Dutch tenor Frans Vroons, woefully under-recorded even in his own country (the Philips label started out as a Dutch company, and recorded him in a few arias, but not much else, and he was Iopas in Sir Thomas Beecham’s boxy-sounding 1947 recording of Berlioz’ Les Troyens), had a slightly dry but powerful lyric spinto voice, and he is easily the best Adolar on records. Yet the real standout here is German basso Kurt Böhme, a noted Fafner in Wagner’s Ring, as King Ludwig VI. Despite a slight unsteadiness in sustained notes (not quite as bad as Josef Griendl at his worst), his rich, powerful voice dominates every scene he’s in, as well it should.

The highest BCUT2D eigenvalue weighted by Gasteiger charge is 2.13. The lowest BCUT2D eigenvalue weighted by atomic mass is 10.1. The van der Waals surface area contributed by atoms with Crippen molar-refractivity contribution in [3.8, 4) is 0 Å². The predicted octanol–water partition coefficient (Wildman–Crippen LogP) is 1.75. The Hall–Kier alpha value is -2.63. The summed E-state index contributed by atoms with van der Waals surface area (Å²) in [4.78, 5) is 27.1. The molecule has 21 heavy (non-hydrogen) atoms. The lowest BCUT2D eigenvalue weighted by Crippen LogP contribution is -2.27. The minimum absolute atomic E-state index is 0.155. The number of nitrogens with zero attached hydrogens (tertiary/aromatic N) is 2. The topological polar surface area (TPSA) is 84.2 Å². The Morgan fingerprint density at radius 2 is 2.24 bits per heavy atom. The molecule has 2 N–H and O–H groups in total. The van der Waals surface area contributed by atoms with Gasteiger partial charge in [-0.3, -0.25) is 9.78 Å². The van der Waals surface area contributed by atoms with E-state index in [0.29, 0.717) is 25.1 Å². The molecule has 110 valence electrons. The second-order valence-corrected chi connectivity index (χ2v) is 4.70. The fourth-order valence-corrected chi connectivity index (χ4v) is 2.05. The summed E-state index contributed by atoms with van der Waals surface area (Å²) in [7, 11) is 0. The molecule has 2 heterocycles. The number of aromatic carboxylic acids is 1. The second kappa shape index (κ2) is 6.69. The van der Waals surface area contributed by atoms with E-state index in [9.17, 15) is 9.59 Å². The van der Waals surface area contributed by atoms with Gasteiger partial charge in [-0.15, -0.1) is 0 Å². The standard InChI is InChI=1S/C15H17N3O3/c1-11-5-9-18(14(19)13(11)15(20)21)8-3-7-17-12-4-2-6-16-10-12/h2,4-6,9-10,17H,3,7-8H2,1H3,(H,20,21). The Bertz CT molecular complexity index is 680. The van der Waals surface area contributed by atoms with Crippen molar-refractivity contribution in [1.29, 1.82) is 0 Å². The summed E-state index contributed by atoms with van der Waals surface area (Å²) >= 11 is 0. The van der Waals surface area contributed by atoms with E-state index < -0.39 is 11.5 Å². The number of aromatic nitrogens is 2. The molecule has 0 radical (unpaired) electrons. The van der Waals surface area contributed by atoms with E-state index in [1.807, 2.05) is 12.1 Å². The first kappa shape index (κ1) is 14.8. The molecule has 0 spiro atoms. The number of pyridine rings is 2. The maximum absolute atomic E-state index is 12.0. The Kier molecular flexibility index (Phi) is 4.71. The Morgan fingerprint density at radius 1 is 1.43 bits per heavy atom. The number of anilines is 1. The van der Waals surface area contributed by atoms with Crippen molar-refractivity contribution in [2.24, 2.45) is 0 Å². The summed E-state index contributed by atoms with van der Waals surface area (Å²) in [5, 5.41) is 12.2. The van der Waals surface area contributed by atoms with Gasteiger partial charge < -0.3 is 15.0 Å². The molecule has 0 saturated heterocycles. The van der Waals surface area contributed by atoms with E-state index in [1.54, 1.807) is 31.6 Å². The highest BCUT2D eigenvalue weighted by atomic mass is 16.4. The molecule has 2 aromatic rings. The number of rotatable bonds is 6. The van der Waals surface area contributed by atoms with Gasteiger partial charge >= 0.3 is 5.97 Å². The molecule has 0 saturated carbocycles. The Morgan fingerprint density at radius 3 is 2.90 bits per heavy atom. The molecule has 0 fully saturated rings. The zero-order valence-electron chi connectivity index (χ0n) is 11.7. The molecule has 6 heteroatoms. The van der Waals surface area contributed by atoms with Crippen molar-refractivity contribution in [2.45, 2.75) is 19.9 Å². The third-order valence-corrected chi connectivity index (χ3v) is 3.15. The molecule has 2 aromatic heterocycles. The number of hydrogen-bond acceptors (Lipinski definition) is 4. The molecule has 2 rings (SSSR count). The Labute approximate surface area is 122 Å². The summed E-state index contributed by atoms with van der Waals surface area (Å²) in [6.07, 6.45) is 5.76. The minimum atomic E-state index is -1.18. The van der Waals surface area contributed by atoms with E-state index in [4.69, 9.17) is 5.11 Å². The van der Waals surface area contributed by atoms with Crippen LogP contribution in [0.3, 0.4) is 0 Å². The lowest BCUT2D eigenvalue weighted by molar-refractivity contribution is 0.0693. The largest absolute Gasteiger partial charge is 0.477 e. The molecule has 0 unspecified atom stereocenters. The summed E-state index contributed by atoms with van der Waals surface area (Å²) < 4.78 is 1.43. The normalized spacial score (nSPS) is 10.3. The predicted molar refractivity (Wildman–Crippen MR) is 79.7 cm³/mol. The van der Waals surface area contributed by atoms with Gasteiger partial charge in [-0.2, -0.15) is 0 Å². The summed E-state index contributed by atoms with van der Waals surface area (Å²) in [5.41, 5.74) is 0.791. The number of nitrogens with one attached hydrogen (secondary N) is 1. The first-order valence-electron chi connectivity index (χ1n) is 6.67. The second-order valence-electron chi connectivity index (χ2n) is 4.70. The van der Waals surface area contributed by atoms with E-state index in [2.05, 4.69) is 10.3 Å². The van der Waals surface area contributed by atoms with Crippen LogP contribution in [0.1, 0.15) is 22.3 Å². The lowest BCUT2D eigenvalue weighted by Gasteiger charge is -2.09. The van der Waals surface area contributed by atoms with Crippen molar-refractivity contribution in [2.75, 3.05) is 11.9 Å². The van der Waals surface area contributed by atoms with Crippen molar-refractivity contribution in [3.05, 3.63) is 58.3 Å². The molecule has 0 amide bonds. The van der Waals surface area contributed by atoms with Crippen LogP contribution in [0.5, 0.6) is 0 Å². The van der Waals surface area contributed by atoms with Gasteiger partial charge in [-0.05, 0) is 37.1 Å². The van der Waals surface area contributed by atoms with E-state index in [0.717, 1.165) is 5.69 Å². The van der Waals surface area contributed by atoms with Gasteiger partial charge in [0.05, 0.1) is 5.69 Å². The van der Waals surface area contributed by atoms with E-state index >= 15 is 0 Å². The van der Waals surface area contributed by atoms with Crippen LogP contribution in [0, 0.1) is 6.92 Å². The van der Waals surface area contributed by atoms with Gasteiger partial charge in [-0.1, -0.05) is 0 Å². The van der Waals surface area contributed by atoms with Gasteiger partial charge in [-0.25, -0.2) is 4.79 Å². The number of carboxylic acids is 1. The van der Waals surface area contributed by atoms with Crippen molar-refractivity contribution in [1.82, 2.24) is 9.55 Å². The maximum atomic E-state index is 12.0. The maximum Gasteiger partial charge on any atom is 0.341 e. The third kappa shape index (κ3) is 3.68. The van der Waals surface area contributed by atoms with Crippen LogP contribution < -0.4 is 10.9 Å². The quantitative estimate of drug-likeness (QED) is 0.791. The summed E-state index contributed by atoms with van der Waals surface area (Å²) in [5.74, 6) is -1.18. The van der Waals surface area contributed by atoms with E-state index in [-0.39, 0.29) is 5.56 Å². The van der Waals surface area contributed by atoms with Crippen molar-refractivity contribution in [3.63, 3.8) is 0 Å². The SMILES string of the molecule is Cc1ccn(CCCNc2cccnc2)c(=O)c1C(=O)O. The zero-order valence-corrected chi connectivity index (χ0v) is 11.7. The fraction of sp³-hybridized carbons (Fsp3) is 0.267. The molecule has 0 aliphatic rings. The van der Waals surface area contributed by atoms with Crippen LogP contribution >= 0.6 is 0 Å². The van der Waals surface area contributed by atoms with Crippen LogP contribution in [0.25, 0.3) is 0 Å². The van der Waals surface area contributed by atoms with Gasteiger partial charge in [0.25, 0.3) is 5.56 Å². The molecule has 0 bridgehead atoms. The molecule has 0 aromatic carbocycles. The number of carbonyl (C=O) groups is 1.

A real surprise, to me, was the exciting conducting of Fritz Stiedry, at that time a repertoire conductor at the Metropolitan Opera who virtually ruined every Italian opera he led (including the Don Carlo of Rudolf Bing’s opening night in November 1950). His Italian performances were stodgy, leaden, lacking any sweep or forward momentum, but he was a vain and jealous man who, along with other veterans at the Met, blocked the career of Rumanian conductor Jonel Perlea, a Toscanini favorite whose 1955 Aida recording remains in many ways the benchmark performance even today. Here, however, in a German repertoire item, Stiedry is surprisingly taut and exciting, rivaling Janowski (the best-conducted Euryanthe on records despite the poor singing of Gedda and the awful squalling of Hunter) for drive and excitement. A shame he didn’t at least include the great Act III soprano aria, “Schirmender Engel Schar”; if he had, I could have lived with all the other cuts.